The Queerty Interview

Andrew Ahn on how being queer helped him bring sensitivity to his new film ‘Driveways’

Director Andrew Ahn

Andrew Ahn made a celebrated debut steamy feature, Spa Night, a sensitive depiction of an 18-year-old who takes a job all-male spa to help support his financially-struggling immigrant parents, and the unexpected awakening his own hidden desires and begins to discover his true self.

The talented Ahn’s new film, Driveways, is the story of young Cody (played by Lucas Jaye), a pre-adolescent boy taken by his mother Kathy (Hong Chau, Jackie on Big Little Lies) to sell the house of his dead hoarder aunt. As mother and son struggle with finances and a house full of junk, Cody befriends Del (Brian Dennehy), an aging army veteran mourning his dead wife. Del and Cody form an unlikely friendship as one faces a life uncertain, and the other faces its end.

Driveways is opening at the Tribeca Film Festival.

Andrew Ahn afforded Queerty a few minutes to chat about the film and his inspirations.

How did this script come to you?

Symbolic Exchange, the production company, had been working with the writers Hannah Bos and Paul Thureen to develop the script. Joe Pirro, one of the executives there, had seen Spa Night and felt that there was an interesting connection in the material that I might respond to. He sent me the script, I read it and just thought it was so beautiful. I read it the first time in a coffee shop, and thought, I should read this on my own. I went home, I read it and cried. It was so subtle, and the beauty of it, and the relationships—it was something that I hadn’t seen before. Usually, I really like to write and direct, but this just felt like such an opportunity. I really wanted to direct it.

There’s the old showbiz adage to never work with kids, animals, or plunging necklines. Yet in this film, your main character is a child, and you cast him with an actor—Lucas Jaye—who had never acted in a film before. And he carries the entire film.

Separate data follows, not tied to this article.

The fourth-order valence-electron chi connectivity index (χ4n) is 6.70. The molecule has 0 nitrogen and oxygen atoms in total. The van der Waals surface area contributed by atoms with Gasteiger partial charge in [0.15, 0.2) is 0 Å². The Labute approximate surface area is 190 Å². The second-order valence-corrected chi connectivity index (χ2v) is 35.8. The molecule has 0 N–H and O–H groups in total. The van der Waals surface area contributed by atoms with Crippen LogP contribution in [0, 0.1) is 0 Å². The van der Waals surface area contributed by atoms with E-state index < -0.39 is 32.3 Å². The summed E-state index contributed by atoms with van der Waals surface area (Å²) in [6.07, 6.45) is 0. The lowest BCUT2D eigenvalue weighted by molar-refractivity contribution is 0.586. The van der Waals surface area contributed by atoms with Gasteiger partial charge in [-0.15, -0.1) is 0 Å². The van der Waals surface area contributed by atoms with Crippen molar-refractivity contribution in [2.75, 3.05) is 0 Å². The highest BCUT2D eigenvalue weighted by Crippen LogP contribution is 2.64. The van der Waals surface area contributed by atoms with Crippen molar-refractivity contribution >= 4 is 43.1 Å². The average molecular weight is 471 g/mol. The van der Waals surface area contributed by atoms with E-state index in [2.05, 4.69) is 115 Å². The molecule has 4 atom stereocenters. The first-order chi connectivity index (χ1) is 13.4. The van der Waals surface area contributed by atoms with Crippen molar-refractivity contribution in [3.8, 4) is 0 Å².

Lucas had done some acting, but never in a film. When he sent in his tape and our casting director, Amy Kaufman, forwarded the tape to me, I could just sense that he was the one. There was this old soul quality to him trapped in a small body. I really responded to how he felt like someone…well, that he felt like me as a kid. There’s a sensitivity to him. We met him in the callback. He was the only actor that I saw in LA for the role. Then we did a chemistry read between him and Hong [Chau] and they just played so well off each other. She helped him feel really comfortable and made him be spontaneous. There was no doubt in my mind that he was going to carry the film on his shoulders with such ease. I really just thought he was so, so talented that I wasn’t worried.

Related: These queer films earned major billing at this year’s Tribeca Film Festival

If I hadn’t found him, I would have been freaking out. It is a scary thing. We’d already narrowed down the talent pool because I really wanted to cast Kathy & Cody as Asian-Americans. I was so excited to work with him. I think it really shows in the movie.

Hong Chau (left) with Lucas Jaye

What was your approach to directing him?

We really wanted to capture a certain sense of spontaneity, so actually, Lucas didn’t read the entire script. Basically, right before shooting the scenes we were working on, we’d look at the script together. He’d prepare it for maybe 20-30 minutes, then come on set. It’s a testament to how smart he is that he could do these scenes with very little preparation and it would capture this kind of spontaneous, live quality that I really wanted in his performance. That’s something I wouldn’t normally recommend.


I think with a lot of actors, they want to be prepared, and they want to analyze the character. For me, the reason why I cast Lucas was that I could see kind of within his nature as Lucas that there was a commonality with Cody. So I didn’t need him to do a lot of character work. I just needed him to be present. That’s something that we created an atmosphere on set to make that happen. We didn’t want to over prepare anything. In some ways, I could talk to him like I would an adult actor about the situation, or where his character was at, and he would totally absorb it. It would show up in the next take quite organically.

Hong’s so nuanced in the film.

There’s so much tenderness to her, but also this brittleness that I really love. It’s a real credit to the producers, Joe Pirro and James Schamus, when I asked them, “What if Kathy and Cody are Asian?” they were excited about that in a way that, if I’d had this conversation with other producers, they’d say, “It’s not a great idea.” It’s a sign that people want to tell stories about people of color in a way they never have before.